• There are strange men in flamboyant suits with orange featureless faces, and they represent my ideal world where regardless of the part I have to dress, I will never compromise my personal values that make me who I am.
  • The other image is of a woman with a cathead whose dress is made up of butterflies. She represents my worldview that while many things, and systems, look like complete wholes; they are really made up of smaller and smaller parts.
    • Another layer to the woman with the butterfly dress is the idea of the butterfly effect, which James Lovelock used to describe his Gaia Hypothesis in which one butterfly flapping its wings in one part of the world could initiate a hurricane in another.
      • The “butterfly effect” mimics my notion that my ideal professional is a practitioner who understands these small ripples and orients their work toward valuing the small scale and local actions as much as the large scale and more global ones.
  • The view of the restaurant through the kitchen helps me to explain that my ideal professional is someone who never loses sight of the multiple perspectives of a situation, no matter where he or she is sitting.
  • The dark shadows sitting on top of an image of a burning fire, contrasted to the right of an image of people dancing, and plants nestled in a living room, helped me to explain my desire to always keep balance between my heart, home and profession as my personal commitment to not burning out.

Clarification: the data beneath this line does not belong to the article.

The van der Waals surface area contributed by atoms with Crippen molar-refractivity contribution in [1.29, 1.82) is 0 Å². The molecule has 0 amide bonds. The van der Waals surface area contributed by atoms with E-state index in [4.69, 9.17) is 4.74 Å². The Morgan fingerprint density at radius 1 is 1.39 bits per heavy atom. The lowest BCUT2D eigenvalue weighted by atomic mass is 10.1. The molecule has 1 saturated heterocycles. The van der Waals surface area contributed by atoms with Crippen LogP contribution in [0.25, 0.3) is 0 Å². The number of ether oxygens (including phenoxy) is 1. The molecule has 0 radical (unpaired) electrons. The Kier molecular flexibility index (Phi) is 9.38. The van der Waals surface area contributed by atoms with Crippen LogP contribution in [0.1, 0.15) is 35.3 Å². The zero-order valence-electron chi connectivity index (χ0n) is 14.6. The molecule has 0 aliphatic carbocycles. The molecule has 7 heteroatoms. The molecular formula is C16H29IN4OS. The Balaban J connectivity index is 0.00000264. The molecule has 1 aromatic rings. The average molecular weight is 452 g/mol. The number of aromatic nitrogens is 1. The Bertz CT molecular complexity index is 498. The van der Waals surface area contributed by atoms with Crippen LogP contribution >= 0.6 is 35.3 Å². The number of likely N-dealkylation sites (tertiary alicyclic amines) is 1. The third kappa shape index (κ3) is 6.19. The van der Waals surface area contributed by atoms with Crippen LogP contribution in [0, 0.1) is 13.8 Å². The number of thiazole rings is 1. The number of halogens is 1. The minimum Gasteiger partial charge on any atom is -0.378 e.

Making this collage framed my perspective for the rest of the evening’s event, and while I did not create any new ideas about myself or my ideal professional than I had already known, participating in the activity helped me to pull together these elements in a cohesive way, while still maintaining the richness of my ideas and interpretations of what I had made.

I realized while explaining my collage that my ideal professional is essentially a practitioner that is capable of speaking two languages, of constantly moving between two worlds: that of academic and that of practitioner; that of activist and that of professional; that of abstract and that of concrete; that of the inherent value of nature and that of its value in economic terms; that of individual and that of community, etc.  What emerged for me after completing this activity was the word practivist. A practivist is a practitioner, a professional, who is not afraid to also be an activist. A practivist is also an activist, who is not afraid to “lose” or “compromise” their values by acting as a professional, or practitioner.

L. Jasmine Lambert received her MA in International Environmental Policy and MA in Public Administration from the Middlebury Institute of International studies in 2015. With a deep commitment to environmental and social justice causes and a budding passion for process-oriented methodology, she hopes this website will help to bridge these interests. Born and raised in Santa Barbara, CA, she completed her undergraduate degree in Cultural Anthropology at Reed College.